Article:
COMBUSTION AIR INFILTRATION
When a structure has a properly designed combustion air inlet system, the furnace enclosure has two dedicated vents communicating with the outside air, eliminating the need to obtain combustion inlet air from or through the living space. Residences with a non-dedicated combustion air inlet systems are the homes that are at risk. As a result of modernization, these homes may have worked fine since they were built, but can develop problems. This includes new high-efficiency window, weather stripping, and general sealing of the structure.. Anything that disturbs the pressure in the space can affect the operation of the furnace. The filtration rate may be diminished if a house is tied up for energy conservation. The house pressure drops as the furnace draws combustion air from the space and eventually the house pressure can drop enough to reduce the combustion air inlet pressure to a point that the flue will quit drafting.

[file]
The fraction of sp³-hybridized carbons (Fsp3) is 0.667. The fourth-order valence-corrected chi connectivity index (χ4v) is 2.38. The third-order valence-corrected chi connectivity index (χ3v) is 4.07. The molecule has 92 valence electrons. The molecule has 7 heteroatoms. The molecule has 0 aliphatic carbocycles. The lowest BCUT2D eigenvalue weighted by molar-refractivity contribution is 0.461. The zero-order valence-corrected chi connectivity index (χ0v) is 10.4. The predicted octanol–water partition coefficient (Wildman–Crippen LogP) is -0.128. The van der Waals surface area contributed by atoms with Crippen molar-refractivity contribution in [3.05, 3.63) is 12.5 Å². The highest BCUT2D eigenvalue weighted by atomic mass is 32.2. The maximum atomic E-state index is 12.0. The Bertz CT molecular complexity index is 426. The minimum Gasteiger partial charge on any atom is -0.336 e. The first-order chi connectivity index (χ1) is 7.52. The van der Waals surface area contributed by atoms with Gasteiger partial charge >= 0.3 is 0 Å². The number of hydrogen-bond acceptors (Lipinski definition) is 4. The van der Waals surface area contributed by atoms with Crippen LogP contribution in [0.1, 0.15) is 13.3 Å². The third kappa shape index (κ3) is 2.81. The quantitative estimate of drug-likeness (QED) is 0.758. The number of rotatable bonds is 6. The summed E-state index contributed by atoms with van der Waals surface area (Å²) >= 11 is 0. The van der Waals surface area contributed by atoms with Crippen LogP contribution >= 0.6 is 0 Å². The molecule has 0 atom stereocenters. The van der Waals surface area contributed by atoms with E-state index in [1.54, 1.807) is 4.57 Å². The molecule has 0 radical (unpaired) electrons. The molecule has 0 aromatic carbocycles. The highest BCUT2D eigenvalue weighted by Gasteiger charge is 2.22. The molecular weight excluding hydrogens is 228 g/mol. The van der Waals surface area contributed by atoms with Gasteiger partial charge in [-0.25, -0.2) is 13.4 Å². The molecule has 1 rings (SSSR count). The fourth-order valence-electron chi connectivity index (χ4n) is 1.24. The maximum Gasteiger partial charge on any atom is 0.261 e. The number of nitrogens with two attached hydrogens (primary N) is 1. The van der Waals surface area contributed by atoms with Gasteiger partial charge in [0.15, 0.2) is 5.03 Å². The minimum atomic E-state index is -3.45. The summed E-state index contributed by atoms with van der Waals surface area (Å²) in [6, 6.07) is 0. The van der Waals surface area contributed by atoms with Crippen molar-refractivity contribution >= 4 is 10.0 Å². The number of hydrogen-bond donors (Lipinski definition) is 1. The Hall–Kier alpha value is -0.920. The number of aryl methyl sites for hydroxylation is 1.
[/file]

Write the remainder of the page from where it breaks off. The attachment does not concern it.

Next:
Other things that can reduce combustion inlet air pressure can include the furnace blower return air drawing from the furnace enclosure, which should always be well sealed. Ductwork supply leaks can cause pressure in the structure, and the house pressure will drop, if the duct system pulls more air out of the house than it returns due to supply leaks. Closing the doors to rooms that have no dedicated return air grille can aggravate supply duct leaks. Exhaust fans drawing on the house can also reduce combustion inlet air pressure. This includes clothes dryers, bathroom fans, whole-house fans, range hoods, other gas appliances, and fireplaces. And finally, customers sometimes block furnace door vents to reduce noise, but whether a blockage of a furnace enclosure vent is intentional or unintentional, this can also cause the reduction of combustion inlet air pressure.